Fears of Anti-Kurdish Campaign by Syrian Arab Opposition
29/08/2012 RUDAW By ADIB ABDULMAJID – AMSTERDAM, Netherlands – Kurdish leaders in Syria say that a number of Arab opposition figures are leading a campaign to inflame hostility against the Kurds. A Kurdish opposition source told Alkurdiya News that parties are receiving support from regional powers and prominent Arab journalists in order to continue their campaign against Syria’s Kurds.
The source, who preferred to remain anonymous, said, “Some of the opponents running this anti-Kurdish campaign are members of the Syrian National Council (SNC), and others belong to another opposition movement.”
According to Alkurdiya, the insistence of the Free Syrian Army (FSA) to form brigades in Kurdish areas is based on reports issued by this campaign. The FSA is reacting to fears of an independent Kurdish entity being established in northern Syria and the potential danger to Arab tribes and the Christian minority in Kurdish areas.
Egid Yusif, a Syrian Kurdish activist and member of the Kurdish Youth Movement (Tevgera Ciwanên Kurd), told Rudaw that the Turkish government is the main supporter of the campaign which aims to “weaken the remarkable Kurdish role in the ongoing popular uprising” and to “prevent the Syrian Kurds from obtaining their legitimate rights in a new Syria.”
“Obviously, Turkey is playing an influential role in this campaign, and its tool in inflaming hatred between the Arabs and Kurds in Syria is the chauvinistic Arab mentality which seems to be entrenched and deeply rooted in some Arab opposition figures,” Yusif said.According to Yusif, any real democratic change in Syria is considered by the Turkish political leadership as a threat to its interior affairs. “In order to show political maturity and understanding regarding the developments in the region, Turkey should support democratic change in Syria instead of suppressing the people’s will, because the time is up for policies of persecution and marginalization,” he stated.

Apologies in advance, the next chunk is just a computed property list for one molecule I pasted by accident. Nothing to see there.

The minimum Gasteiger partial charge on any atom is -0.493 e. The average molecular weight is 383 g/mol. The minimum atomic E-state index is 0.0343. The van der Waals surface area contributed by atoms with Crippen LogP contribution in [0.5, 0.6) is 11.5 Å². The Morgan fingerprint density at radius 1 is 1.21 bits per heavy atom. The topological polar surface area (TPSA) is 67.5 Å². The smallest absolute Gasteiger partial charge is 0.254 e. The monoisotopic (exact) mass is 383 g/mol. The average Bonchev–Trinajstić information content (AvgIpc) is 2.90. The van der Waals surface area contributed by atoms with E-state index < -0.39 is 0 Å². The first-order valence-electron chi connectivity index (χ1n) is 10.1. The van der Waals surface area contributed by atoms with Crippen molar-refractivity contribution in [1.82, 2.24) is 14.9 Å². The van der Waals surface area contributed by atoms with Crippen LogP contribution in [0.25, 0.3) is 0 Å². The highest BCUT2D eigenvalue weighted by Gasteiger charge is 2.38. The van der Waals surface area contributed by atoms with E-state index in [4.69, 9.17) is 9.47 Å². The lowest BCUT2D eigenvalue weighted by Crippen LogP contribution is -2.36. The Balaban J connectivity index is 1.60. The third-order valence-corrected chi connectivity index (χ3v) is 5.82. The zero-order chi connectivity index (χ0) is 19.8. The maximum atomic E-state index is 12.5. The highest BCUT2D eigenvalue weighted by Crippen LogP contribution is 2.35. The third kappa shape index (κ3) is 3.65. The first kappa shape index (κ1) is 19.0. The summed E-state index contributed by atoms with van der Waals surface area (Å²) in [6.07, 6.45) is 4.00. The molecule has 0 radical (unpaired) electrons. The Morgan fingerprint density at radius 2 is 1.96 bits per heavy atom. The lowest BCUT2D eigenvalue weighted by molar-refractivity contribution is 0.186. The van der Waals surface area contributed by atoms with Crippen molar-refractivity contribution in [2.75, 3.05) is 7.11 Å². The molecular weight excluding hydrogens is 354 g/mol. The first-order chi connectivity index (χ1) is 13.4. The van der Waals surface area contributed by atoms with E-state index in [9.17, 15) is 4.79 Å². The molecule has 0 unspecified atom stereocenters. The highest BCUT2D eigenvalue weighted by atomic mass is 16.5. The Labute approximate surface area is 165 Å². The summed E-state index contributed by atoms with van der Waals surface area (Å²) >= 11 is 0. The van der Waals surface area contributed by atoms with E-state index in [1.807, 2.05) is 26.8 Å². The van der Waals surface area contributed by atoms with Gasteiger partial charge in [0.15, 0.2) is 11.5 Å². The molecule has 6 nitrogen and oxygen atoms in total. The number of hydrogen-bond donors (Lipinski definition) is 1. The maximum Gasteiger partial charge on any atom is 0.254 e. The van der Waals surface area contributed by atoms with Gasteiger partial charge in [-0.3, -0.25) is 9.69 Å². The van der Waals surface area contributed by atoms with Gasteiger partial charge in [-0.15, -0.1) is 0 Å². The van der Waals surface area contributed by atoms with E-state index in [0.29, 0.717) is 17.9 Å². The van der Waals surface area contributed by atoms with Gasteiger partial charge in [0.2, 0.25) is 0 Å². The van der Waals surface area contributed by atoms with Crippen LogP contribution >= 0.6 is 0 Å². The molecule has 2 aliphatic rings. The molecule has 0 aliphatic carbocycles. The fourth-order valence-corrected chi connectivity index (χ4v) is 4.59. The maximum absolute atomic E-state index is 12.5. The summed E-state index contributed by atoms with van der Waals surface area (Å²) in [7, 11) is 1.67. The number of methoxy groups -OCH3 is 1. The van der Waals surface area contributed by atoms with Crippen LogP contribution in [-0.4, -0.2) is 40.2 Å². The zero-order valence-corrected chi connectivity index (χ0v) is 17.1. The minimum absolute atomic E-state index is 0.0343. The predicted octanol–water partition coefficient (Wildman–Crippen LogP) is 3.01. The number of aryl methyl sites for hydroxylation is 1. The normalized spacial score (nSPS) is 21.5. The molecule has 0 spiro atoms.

Yusif believes that the Kurdish Supreme Committee in Syria should bear its responsibility concerning this campaign and its supporters should be confronted, “otherwise, we will suffer grave consequences, and threats of a new era of persecution seem to be looming over the Kurdish future in Syria.”
Regarding the potential role of some Kurdish figures involved in the campaign, Yusif told Rudaw, “We are not surprised about the cooperation of some Kurdish opposition figures with the enemies of the Kurds for some personal agenda, but the majority of Kurdish people in Syria are still supporting the effort of founding a new social compact with the rest of Syrian society.”
On Thursday, Alkurdiya News reported that dozens of Arab opposition fighters from Deir ez-Zor had entered the Kurdish region of Syria in order to form an Arab military council in Hasaka province to reinforce the presence of the FSA in the area. The step was said to be FSA reaction to fears of Kurdish separatist tendency.
In this regard, Yusif cited the Syrian cartoonist Ali Ferzat, who once said, “Every Kurdish activist spends a part of his day participating in anti-regime demonstrations, and the other part dedicated to reassuring the rest of Syrians that the Kurds are not separatists.” Yusif said that the Kurdish people can manage their own affairs in Kurdish areas and that there is no need for FSA battalions there. “We don’t want the FSA to leave its real front with the Assad regime and come to the Kurdish areas to implement the Turkish agenda there,” he said.